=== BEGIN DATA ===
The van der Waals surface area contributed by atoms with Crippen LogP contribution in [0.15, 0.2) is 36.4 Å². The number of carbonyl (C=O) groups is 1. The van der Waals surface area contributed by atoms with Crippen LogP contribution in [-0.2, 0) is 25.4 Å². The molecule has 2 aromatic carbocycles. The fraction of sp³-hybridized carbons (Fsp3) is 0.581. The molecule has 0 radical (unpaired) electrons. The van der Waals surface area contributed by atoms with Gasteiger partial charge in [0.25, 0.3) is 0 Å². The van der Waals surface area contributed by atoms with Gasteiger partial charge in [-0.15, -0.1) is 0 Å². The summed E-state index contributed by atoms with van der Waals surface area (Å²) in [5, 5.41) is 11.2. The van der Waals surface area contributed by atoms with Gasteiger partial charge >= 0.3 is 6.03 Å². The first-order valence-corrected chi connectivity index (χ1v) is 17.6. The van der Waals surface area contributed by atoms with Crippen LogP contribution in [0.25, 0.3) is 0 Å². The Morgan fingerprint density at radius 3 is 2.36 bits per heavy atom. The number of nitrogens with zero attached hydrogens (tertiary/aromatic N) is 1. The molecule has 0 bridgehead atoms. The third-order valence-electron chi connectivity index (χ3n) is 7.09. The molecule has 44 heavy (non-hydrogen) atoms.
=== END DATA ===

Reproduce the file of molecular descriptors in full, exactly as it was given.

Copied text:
The van der Waals surface area contributed by atoms with Crippen LogP contribution in [0.15, 0.2) is 36.4 Å². The number of carbonyl (C=O) groups is 1. The van der Waals surface area contributed by atoms with Crippen LogP contribution in [-0.2, 0) is 25.4 Å². The molecule has 2 aromatic carbocycles. The fraction of sp³-hybridized carbons (Fsp3) is 0.581. The molecule has 0 radical (unpaired) electrons. The van der Waals surface area contributed by atoms with Gasteiger partial charge in [0.25, 0.3) is 0 Å². The van der Waals surface area contributed by atoms with Gasteiger partial charge in [-0.15, -0.1) is 0 Å². The summed E-state index contributed by atoms with van der Waals surface area (Å²) in [5, 5.41) is 11.2. The van der Waals surface area contributed by atoms with Gasteiger partial charge >= 0.3 is 6.03 Å². The first-order valence-corrected chi connectivity index (χ1v) is 17.6. The van der Waals surface area contributed by atoms with Crippen LogP contribution in [0.25, 0.3) is 0 Å². The Morgan fingerprint density at radius 3 is 2.36 bits per heavy atom. The number of nitrogens with zero attached hydrogens (tertiary/aromatic N) is 1. The molecule has 0 bridgehead atoms. The third-order valence-electron chi connectivity index (χ3n) is 7.09. The molecule has 44 heavy (non-hydrogen) atoms.